Hyperpalatability and the Generation of Obesity: Roles of Environment, Stress Exposure and Individual Difference


Purpose of Review

This review investigates how exposure to palatable food and its associated cues alters appetite regulation and feeding behaviour to drive overeating and weight gain.

Recent Findings

Both supraphysiological and physiological feeding systems are affected by exposure to palatable foods and its associated cues. Preclinical research, largely using rodents, has demonstrated that palatable food modulates feeding-related neural systems and food-seeking behaviour by recruiting the mesolimbic reward pathway. This is supported by studies in adolescents which have shown that mesolimbic activity in response to palatable food cues and consumption predicts future weight gain. Additionally, stress exposure, environmental factors and individual susceptibility have been shown to modulate the effects of highly palatable foods on behaviour.


Further preclinical research using free-choice diets modelling the modern obesogenic environment is needed to identify how palatable foods drive overeating. Moreover, future clinical research would benefit from more appropriate quantification of palatability, making use of rating systems and surveys.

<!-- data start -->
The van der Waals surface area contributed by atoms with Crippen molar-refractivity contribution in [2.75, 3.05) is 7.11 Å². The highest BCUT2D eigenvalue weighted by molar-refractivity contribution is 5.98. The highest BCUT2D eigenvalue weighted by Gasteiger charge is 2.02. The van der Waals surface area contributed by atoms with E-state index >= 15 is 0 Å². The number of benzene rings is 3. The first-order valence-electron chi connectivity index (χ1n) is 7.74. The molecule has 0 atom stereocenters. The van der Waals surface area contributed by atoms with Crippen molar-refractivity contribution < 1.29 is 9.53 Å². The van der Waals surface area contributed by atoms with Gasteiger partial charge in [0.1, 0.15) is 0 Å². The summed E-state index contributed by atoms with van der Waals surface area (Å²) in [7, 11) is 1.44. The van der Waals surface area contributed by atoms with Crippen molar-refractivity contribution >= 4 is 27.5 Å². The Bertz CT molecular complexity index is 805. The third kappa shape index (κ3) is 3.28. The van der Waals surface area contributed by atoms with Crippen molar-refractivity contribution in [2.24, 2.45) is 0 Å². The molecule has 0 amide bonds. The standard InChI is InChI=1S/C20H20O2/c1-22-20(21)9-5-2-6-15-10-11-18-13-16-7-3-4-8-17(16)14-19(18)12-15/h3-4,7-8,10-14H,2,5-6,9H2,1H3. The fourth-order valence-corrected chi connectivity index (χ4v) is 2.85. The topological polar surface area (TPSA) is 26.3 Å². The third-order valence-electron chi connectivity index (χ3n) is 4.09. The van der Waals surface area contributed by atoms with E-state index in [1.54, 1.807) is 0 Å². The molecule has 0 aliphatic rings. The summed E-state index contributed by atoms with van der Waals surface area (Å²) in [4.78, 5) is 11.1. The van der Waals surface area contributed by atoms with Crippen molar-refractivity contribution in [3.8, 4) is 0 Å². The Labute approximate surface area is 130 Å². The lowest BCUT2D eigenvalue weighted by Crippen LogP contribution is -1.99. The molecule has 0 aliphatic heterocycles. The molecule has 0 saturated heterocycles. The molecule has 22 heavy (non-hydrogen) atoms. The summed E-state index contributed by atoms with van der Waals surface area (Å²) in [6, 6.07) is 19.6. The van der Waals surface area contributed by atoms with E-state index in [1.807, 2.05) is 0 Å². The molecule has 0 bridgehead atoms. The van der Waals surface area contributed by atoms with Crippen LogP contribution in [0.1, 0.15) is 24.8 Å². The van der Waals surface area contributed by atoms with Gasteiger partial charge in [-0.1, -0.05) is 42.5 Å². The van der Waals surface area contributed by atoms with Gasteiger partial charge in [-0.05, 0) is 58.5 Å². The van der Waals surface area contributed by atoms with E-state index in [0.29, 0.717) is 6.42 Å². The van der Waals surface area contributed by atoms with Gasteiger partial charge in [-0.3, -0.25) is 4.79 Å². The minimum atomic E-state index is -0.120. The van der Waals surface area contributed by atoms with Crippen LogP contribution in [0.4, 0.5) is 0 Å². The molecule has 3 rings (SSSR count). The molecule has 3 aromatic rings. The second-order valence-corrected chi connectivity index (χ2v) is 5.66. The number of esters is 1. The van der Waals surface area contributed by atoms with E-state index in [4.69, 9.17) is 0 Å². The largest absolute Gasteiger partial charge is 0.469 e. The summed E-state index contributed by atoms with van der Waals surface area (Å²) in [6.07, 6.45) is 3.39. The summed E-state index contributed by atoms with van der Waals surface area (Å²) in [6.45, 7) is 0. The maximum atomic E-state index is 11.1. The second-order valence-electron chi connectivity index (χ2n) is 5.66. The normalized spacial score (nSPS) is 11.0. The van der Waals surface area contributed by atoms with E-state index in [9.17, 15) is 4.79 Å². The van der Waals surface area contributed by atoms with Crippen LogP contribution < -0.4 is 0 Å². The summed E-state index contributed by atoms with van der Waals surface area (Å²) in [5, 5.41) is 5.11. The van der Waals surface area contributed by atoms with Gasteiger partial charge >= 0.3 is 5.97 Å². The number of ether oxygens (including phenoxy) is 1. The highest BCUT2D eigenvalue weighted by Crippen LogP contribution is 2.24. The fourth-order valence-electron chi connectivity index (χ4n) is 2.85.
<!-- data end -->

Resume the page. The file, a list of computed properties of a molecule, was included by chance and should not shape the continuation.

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Fig. 1


Papers of particular interest, published recently, have been highlighted as: • Of importance •• Of major importance

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Correspondence to Margaret J. Morris.

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Sarah-Jane Leigh, Frances Lee and Margaret J. Morris declare they have no conflict of interest.

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Where studies performed by the authors are included, appropriate institutional animal ethics approval was obtained and details are provided in the cited source.

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This article is part of the Topical Collection on Etiology of Obesity

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Leigh, SJ., Lee, F. & Morris, M.J. Hyperpalatability and the Generation of Obesity: Roles of Environment, Stress Exposure and Individual Difference. Curr Obes Rep 7, 6–18 (2018). https://doi.org/10.1007/s13679-018-0292-0

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  • Food addiction
  • Hyperpalatability
  • Hyperphagia
  • Obesity
  • Reward
  • Stress